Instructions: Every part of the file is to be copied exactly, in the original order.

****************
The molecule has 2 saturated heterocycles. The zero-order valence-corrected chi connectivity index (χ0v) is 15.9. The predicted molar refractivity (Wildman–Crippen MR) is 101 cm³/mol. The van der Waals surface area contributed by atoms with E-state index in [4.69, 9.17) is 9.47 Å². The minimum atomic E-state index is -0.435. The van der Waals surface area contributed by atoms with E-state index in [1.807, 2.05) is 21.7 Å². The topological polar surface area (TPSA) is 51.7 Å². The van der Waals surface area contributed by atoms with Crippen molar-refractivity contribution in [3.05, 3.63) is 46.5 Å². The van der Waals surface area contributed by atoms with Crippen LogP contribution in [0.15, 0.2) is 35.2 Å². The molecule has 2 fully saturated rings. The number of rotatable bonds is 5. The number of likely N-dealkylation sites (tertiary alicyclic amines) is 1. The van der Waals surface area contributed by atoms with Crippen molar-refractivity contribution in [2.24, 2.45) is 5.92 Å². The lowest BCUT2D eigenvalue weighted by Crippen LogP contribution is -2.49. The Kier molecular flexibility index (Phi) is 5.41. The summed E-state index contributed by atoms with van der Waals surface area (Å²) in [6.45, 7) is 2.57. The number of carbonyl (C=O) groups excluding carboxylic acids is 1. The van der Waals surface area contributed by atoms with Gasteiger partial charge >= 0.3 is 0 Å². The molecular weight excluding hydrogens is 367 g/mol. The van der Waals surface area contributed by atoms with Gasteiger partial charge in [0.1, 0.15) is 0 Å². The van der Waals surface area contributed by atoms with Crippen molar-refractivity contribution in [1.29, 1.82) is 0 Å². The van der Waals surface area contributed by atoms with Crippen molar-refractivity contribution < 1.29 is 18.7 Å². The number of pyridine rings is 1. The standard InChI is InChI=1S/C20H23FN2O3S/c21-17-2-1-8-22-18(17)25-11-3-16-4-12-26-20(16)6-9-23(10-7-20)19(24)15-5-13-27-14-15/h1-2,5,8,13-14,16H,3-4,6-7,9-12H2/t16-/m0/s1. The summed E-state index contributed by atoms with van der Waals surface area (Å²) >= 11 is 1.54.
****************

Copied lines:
The molecule has 2 saturated heterocycles. The zero-order valence-corrected chi connectivity index (χ0v) is 15.9. The predicted molar refractivity (Wildman–Crippen MR) is 101 cm³/mol. The van der Waals surface area contributed by atoms with E-state index in [4.69, 9.17) is 9.47 Å². The minimum atomic E-state index is -0.435. The van der Waals surface area contributed by atoms with E-state index in [1.807, 2.05) is 21.7 Å². The topological polar surface area (TPSA) is 51.7 Å². The van der Waals surface area contributed by atoms with Crippen molar-refractivity contribution in [3.05, 3.63) is 46.5 Å². The van der Waals surface area contributed by atoms with Crippen LogP contribution in [0.15, 0.2) is 35.2 Å². The molecule has 2 fully saturated rings. The number of rotatable bonds is 5. The number of likely N-dealkylation sites (tertiary alicyclic amines) is 1. The van der Waals surface area contributed by atoms with Crippen molar-refractivity contribution in [2.24, 2.45) is 5.92 Å². The lowest BCUT2D eigenvalue weighted by Crippen LogP contribution is -2.49. The Kier molecular flexibility index (Phi) is 5.41. The summed E-state index contributed by atoms with van der Waals surface area (Å²) in [6.45, 7) is 2.57. The number of carbonyl (C=O) groups excluding carboxylic acids is 1. The van der Waals surface area contributed by atoms with Gasteiger partial charge >= 0.3 is 0 Å². The molecular weight excluding hydrogens is 367 g/mol. The van der Waals surface area contributed by atoms with Gasteiger partial charge in [0.1, 0.15) is 0 Å². The van der Waals surface area contributed by atoms with Crippen molar-refractivity contribution in [1.29, 1.82) is 0 Å². The van der Waals surface area contributed by atoms with Crippen molar-refractivity contribution < 1.29 is 18.7 Å². The number of pyridine rings is 1. The standard InChI is InChI=1S/C20H23FN2O3S/c21-17-2-1-8-22-18(17)25-11-3-16-4-12-26-20(16)6-9-23(10-7-20)19(24)15-5-13-27-14-15/h1-2,5,8,13-14,16H,3-4,6-7,9-12H2/t16-/m0/s1. The summed E-state index contributed by atoms with van der Waals surface area (Å²) >= 11 is 1.54.